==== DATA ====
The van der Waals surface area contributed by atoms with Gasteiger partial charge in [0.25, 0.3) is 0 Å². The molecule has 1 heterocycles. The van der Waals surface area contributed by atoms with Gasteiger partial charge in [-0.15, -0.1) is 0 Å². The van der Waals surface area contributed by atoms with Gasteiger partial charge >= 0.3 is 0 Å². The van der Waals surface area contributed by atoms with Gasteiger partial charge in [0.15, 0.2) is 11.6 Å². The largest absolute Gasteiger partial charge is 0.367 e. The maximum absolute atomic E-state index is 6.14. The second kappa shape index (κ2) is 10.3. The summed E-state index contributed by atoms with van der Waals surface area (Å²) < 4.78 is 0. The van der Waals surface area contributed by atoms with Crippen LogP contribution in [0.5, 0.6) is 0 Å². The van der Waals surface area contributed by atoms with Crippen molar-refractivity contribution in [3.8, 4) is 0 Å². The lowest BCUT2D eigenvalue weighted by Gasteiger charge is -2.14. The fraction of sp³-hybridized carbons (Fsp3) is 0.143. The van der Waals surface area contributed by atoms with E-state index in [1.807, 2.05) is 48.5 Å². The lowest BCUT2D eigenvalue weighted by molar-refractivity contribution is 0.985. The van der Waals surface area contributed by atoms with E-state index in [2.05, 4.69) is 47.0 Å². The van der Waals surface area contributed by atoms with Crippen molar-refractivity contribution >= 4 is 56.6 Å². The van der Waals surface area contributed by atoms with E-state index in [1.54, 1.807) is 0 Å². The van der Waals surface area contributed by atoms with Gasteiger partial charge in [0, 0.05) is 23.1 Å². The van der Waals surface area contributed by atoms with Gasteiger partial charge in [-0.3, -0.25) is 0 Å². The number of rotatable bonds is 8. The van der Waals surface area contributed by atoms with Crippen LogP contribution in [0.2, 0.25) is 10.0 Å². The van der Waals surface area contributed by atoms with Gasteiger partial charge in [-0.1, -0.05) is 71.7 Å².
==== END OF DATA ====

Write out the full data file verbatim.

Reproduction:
The van der Waals surface area contributed by atoms with Gasteiger partial charge in [0.25, 0.3) is 0 Å². The molecule has 1 heterocycles. The van der Waals surface area contributed by atoms with Gasteiger partial charge in [-0.15, -0.1) is 0 Å². The van der Waals surface area contributed by atoms with Gasteiger partial charge >= 0.3 is 0 Å². The van der Waals surface area contributed by atoms with Gasteiger partial charge in [0.15, 0.2) is 11.6 Å². The largest absolute Gasteiger partial charge is 0.367 e. The maximum absolute atomic E-state index is 6.14. The second kappa shape index (κ2) is 10.3. The summed E-state index contributed by atoms with van der Waals surface area (Å²) < 4.78 is 0. The van der Waals surface area contributed by atoms with Crippen LogP contribution in [0.5, 0.6) is 0 Å². The van der Waals surface area contributed by atoms with Crippen molar-refractivity contribution in [3.8, 4) is 0 Å². The lowest BCUT2D eigenvalue weighted by Gasteiger charge is -2.14. The fraction of sp³-hybridized carbons (Fsp3) is 0.143. The van der Waals surface area contributed by atoms with E-state index in [1.807, 2.05) is 48.5 Å². The lowest BCUT2D eigenvalue weighted by molar-refractivity contribution is 0.985. The van der Waals surface area contributed by atoms with E-state index in [2.05, 4.69) is 47.0 Å². The van der Waals surface area contributed by atoms with Crippen molar-refractivity contribution >= 4 is 56.6 Å². The van der Waals surface area contributed by atoms with E-state index in [1.54, 1.807) is 0 Å². The van der Waals surface area contributed by atoms with Gasteiger partial charge in [0, 0.05) is 23.1 Å². The van der Waals surface area contributed by atoms with Gasteiger partial charge in [-0.3, -0.25) is 0 Å². The number of rotatable bonds is 8. The van der Waals surface area contributed by atoms with Crippen LogP contribution in [0.2, 0.25) is 10.0 Å². The van der Waals surface area contributed by atoms with Gasteiger partial charge in [-0.1, -0.05) is 71.7 Å².